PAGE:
I like to say there are two reasons to cook in copper; the technical - and the aesthetic.
Whether polished to a high shine or left to a soft penny copper, the AESTHETIC of the metal works in kitchens from country to contemporary.
I can't tell you how many times a cook has told me how this aesthetic moves them. I hear from owners again and again that these copper pans CHANGE the way they cook - copper changes the way they THINK of cooking. Somehow, these pans take them to a different place - a different level - and it is deeper than just "looking nice" in the kitchen. These pans begin to take on a look that expresses the owner's saavy, experience, and life.
Aesthetic aside, copper remains the ultimate TECHNICAL cooking vessel as well. The superior heat conductivity of the metal means the cook is dealing with an evenly heated cooking surface. "Hot spots" don't exist as the copper will quickly move the heat throughout the pan. In addition, tin-lined copper is almost inherently non-stick. We cook at lower temperatures with copper and don't wash them as hard, so they build up a bit of a "seasoning" over time. So – the ultimate even heat AND a natural non-stick surface - technically a wonderful pan...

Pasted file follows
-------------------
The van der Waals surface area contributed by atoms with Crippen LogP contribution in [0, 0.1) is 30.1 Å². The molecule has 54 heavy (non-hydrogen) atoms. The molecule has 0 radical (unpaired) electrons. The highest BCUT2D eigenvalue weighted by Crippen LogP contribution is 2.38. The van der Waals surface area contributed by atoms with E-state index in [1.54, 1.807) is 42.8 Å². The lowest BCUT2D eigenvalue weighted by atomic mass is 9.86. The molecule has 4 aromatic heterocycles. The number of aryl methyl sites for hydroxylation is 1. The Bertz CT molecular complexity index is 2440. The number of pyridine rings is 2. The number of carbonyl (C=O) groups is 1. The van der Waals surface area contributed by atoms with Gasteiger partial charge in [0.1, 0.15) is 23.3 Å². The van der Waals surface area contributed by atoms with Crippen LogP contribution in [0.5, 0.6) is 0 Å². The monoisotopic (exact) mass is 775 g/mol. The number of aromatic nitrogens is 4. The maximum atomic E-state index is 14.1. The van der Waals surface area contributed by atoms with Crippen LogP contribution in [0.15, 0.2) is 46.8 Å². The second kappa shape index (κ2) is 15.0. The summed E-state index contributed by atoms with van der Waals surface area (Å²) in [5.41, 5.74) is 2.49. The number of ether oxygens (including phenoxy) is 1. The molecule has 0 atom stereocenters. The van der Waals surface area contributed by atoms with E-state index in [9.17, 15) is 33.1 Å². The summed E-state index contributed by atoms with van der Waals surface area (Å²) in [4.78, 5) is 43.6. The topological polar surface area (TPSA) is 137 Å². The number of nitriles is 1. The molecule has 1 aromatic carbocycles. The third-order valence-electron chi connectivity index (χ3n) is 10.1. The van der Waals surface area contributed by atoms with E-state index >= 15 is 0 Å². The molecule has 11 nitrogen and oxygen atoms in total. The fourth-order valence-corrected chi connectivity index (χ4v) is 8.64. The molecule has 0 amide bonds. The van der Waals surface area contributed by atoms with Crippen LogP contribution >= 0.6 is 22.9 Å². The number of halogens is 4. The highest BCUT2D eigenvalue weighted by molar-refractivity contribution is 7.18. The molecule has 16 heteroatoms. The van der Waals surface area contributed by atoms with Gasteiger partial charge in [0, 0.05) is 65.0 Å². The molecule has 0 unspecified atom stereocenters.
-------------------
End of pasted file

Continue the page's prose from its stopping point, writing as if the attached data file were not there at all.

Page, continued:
In handcrafting a copper vessel from scratch, there are a number of ways to create a shape from a flat copper plate. We create our handcrafted pieces by spinning on a lathe - a versatile metalworking technique where a craftsman can make an object of circular shape by spinning a disk of copper over a “chuck” of a given shape. The chuck and the copper spin together as the operator manipulates the spinning disk with long handled friction tools or rollers.
Once the copper has been formed, a cast iron handle is riveted to the pan. We use oversized rivets that will never loosen over time. Cast iron is a terrible heat conductor and therefore the handle stays cooler longer while cooking.
Finally, the interior of the piece is hand-lined with molten tin and the exterior is polished.